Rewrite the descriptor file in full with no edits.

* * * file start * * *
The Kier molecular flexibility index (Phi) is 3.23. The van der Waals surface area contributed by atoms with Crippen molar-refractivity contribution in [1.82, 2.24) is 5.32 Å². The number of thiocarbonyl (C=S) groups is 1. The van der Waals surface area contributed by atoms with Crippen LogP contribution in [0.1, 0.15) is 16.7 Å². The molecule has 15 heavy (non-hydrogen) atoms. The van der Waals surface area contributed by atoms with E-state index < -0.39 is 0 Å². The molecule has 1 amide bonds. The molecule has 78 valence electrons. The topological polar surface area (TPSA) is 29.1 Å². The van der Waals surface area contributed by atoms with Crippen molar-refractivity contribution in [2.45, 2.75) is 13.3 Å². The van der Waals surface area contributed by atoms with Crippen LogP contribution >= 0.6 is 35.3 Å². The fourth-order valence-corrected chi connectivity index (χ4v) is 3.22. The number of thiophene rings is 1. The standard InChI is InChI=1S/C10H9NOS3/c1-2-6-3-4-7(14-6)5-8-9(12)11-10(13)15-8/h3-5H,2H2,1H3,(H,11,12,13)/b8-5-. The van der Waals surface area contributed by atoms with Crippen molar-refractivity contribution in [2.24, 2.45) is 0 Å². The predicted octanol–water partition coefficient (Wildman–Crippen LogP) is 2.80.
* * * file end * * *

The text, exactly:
The Kier molecular flexibility index (Phi) is 3.23. The van der Waals surface area contributed by atoms with Crippen molar-refractivity contribution in [1.82, 2.24) is 5.32 Å². The number of thiocarbonyl (C=S) groups is 1. The van der Waals surface area contributed by atoms with Crippen LogP contribution in [0.1, 0.15) is 16.7 Å². The molecule has 15 heavy (non-hydrogen) atoms. The van der Waals surface area contributed by atoms with E-state index < -0.39 is 0 Å². The molecule has 1 amide bonds. The molecule has 78 valence electrons. The topological polar surface area (TPSA) is 29.1 Å². The van der Waals surface area contributed by atoms with Crippen molar-refractivity contribution in [2.45, 2.75) is 13.3 Å². The van der Waals surface area contributed by atoms with Crippen LogP contribution >= 0.6 is 35.3 Å². The fourth-order valence-corrected chi connectivity index (χ4v) is 3.22. The number of thiophene rings is 1. The standard InChI is InChI=1S/C10H9NOS3/c1-2-6-3-4-7(14-6)5-8-9(12)11-10(13)15-8/h3-5H,2H2,1H3,(H,11,12,13)/b8-5-. The van der Waals surface area contributed by atoms with Crippen molar-refractivity contribution in [2.24, 2.45) is 0 Å². The predicted octanol–water partition coefficient (Wildman–Crippen LogP) is 2.80.